Tec29 has also been demonstrated to be a key downstream effector of Src64 during ring canal growth (Guarnieri, 1998; Roulier, 1998). Mutations in Tec29 enhance the ring canal size defect seen in animals with reduced Src64 expression. Src64 and Tec29 mutants also share similar phenotypes: both have small ring canals that lack phosphotyrosine content. Tec29 protein is localized to ring canals in an Src64-dependent manner, implying that Src64 activity leads to the recruitment of Tec29 to ring canals, which may then mediate the function of Src64 by phosphorylating target proteins on ring canals. Therefore, elucidating the mechanism by which Tec29 localizes to ring canals, and demonstrating how Src64 regulates this localization, have proven essential for understanding how Src64 and Tec29 coordinate to regulate actin networks in Drosophila (Lu, 2004 and references therein).

Invagination of epithelial sheets is an important process during gastrulation of many organisms and the formation of tissues such as the vertebrate lung, gut, insect trachea and the salivary glands. During invagination, the cells specified to be particular tissues break down their cell adhesion with the rest of the epithelium, reorganize their cytoskeleton and apically constrict to ingress into the embryo. The process of invagination has been extensively studied during ventral furrow formation in Drosophila embryos. During this process, cells close to the ventral midline constrict apically to produce a shallow groove, which is deepened by cell shortening along the apicobasal axis. Prior to apical constriction, nonmuscle myosin II and ßH spectrin are translocated to the apical side of the ventral furrow cells. Disruption of this accumulation prevents ventral furrow formation, suggesting that actin-myosin contractility is required for apical constriction. In addition to the cytoskeletal changes, ventral furrow formation requires coordination between the cell cycle and invagination. Normally, ventral furrow cells delay mitosis until after they are inside the embryo. As shown by tribbles mutants, premature entry into mitosis before invagination prevents ventral furrow formation. Since invagination is a fundamental process used repeatedly during organogenesis, it is of interest to understand whether the process of invagination and its genetic control are similar in other epithelial tissues (Chandrasekaran, 2005 and references therein).

The embryonic salivary glands of Drosophila provide a good system to study epithelial invagination. The salivary glands are derived from a disc of columnar, postmitotic epithelial cells in parasegment 2 of the Drosophila embryo known as the salivary placodes. The salivary placodes are specified at stage 10 by three positive regulators – the homeotic gene Sex combs reduced, extradenticle and homothorax (reviewed by Abrams, 2003). The dorsal and ventral boundaries of the salivary placodes are determined by the decapentaplegic and Egfr signaling pathways, respectively. Following their specification, the salivary placodes invaginate into the embryo to form the tubular salivary glands. The process of invagination begins with a wave of apical constriction and basal movement of nuclei that progresses from the dorsal posterior cells to the dorsal anterior cells and finally to the ventral cells of the salivary placodes. The order of invagination follows the apical constriction wave, beginning with the dorsal posterior cells, followed by the dorsal anterior cells and then the ventral cells. This sequential internalization of the cells results in a narrow tubular gland where the first invaginated cells form the distal tip of the gland and the last cells to ingress into the embryo form the proximal part of the salivary gland (Chandrasekaran, 2005 and references therein).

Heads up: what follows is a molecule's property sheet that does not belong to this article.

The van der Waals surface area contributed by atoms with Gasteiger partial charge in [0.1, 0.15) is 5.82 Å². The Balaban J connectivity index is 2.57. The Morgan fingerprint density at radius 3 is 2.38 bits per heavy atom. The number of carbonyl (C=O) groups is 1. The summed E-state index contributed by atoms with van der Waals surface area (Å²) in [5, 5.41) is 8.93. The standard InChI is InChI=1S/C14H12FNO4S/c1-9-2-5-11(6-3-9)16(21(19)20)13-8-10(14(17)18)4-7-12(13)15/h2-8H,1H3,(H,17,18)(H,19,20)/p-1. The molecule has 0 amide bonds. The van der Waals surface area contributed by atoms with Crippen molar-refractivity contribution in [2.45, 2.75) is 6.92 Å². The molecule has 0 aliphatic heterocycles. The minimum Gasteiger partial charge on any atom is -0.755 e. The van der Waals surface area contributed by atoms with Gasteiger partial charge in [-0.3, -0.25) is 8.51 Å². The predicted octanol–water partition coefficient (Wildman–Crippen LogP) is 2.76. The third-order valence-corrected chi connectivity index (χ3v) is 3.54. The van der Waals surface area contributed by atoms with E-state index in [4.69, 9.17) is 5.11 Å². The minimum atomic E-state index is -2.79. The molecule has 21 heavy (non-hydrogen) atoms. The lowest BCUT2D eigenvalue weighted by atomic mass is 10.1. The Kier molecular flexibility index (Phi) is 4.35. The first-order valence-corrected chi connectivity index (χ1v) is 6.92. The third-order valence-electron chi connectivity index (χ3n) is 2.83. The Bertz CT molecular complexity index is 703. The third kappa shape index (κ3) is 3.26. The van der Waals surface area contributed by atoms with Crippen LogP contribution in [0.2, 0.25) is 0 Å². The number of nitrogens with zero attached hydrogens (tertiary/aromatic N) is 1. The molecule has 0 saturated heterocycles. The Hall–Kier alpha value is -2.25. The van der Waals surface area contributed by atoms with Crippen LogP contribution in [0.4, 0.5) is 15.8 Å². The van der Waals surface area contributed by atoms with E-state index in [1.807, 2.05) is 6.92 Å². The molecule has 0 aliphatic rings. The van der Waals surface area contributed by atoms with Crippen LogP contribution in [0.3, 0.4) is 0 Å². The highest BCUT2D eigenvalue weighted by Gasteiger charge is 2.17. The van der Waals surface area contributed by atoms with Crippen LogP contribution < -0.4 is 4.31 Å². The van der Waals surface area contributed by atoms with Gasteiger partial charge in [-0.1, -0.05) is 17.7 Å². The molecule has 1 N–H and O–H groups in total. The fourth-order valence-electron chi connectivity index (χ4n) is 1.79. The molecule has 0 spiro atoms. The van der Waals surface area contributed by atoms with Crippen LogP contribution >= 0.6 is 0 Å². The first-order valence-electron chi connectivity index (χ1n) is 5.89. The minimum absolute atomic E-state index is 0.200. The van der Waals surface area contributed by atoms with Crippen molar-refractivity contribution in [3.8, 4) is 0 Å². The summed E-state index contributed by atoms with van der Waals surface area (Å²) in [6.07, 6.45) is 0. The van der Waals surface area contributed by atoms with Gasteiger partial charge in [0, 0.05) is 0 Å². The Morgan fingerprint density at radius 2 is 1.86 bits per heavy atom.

The genetic control of salivary invagination is beginning to be understood. Interestingly, at least one of the signaling pathways used during ventral furrow formation is also involved in salivary invagination. Signaling by folded gastrulation (fog) activates RhoGEF2, a RhoGTPase exchange factor, in the ventral furrow and the salivary placodes. Both fog and RhoGEF2 are necessary for the invagination of the ventral furrow and the salivary glands (Nikolaidou, 2004). In the ventral furrow, RhoGEF2 causes the apical myosin II localization that is necessary for invagination of the ventral furrow (Nikolaidou, 2004). It is therefore possible that RhoGEF2 has a similar function in the salivary glands, thereby facilitating apical constriction of the placode cells. In addition to the fog-RhoGEF2 signaling pathway, the apical constriction of the salivary placodes cells requires fork head, a winged helix transcription factor; in its absence, the salivary primordium fails to invaginate (Chandrasekaran, 2005).